|How To Keep Your Pet Smiling|
Grove Park vet Paloma Diaz on the need for good dental care
"Does your dog have bad breath? Is your cat refusing to eat his favourite food? Is your rabbit losing weight? These are just a few of the most common primary symptoms of dental disease in our pets," says Grove Park Veterinary Clinic's Paloma.
It is estimated that around an 80% of dogs and cats over the age of three need dental treatment. Dental disease can be easily overlooked as pets carry on eating in most cases. But as periodontal disease progresses, bacteria could spread from the mouth via the blood stream and affect other vital organs and structures such as the kidneys and heart valves.
Prevention is the best medicine against a serious disease that can affect your pet’s quality of life. Most problems are reversible and preventable with good oral home care. Many loving pet owners do not realise the extent of their pet’s disease and are unaware of the importance of tooth brushing, daily oral hygienic chews and the special dental diets which can help to avoid problems.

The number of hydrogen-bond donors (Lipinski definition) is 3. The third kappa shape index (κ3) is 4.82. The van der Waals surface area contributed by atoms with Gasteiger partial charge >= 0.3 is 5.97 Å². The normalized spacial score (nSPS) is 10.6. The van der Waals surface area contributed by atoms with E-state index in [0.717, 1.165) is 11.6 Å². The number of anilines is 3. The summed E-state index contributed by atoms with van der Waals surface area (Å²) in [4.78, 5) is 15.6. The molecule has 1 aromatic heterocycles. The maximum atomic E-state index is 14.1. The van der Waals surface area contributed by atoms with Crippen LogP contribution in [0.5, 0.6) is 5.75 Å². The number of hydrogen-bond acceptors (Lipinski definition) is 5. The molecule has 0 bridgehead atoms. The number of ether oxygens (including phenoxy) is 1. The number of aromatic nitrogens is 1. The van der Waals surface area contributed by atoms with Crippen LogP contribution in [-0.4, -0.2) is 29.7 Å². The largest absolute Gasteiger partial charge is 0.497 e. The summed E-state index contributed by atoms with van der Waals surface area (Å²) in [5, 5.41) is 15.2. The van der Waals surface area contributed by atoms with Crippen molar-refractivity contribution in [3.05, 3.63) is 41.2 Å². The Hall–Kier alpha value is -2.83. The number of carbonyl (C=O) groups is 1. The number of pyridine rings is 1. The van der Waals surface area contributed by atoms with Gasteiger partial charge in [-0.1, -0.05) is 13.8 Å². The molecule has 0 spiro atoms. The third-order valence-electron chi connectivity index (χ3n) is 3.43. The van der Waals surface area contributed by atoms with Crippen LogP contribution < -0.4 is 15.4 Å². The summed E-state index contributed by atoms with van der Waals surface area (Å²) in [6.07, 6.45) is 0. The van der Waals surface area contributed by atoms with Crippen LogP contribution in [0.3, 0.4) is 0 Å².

The daily brushing of your pet’s teeth with a special Pet Toothpaste (that can be safely swallowed), the everyday use of dental chews and the regular checking of your pet’s mouth (by lifting its lips) are all means of preventing more serious disease from developing.
Signs of redness and swelling of the gums, bleeding around the teeth, pain, bad breath, broken teeth, pawing at the mouth, are all a good indication that your pet must be taken to the vet!
Ask your vet for advice on how to get started on dental care with a new puppy or kitten – note also that rabbits have a very specific requirement for dental care.
Paloma Diaz Carretero
September 15, 2009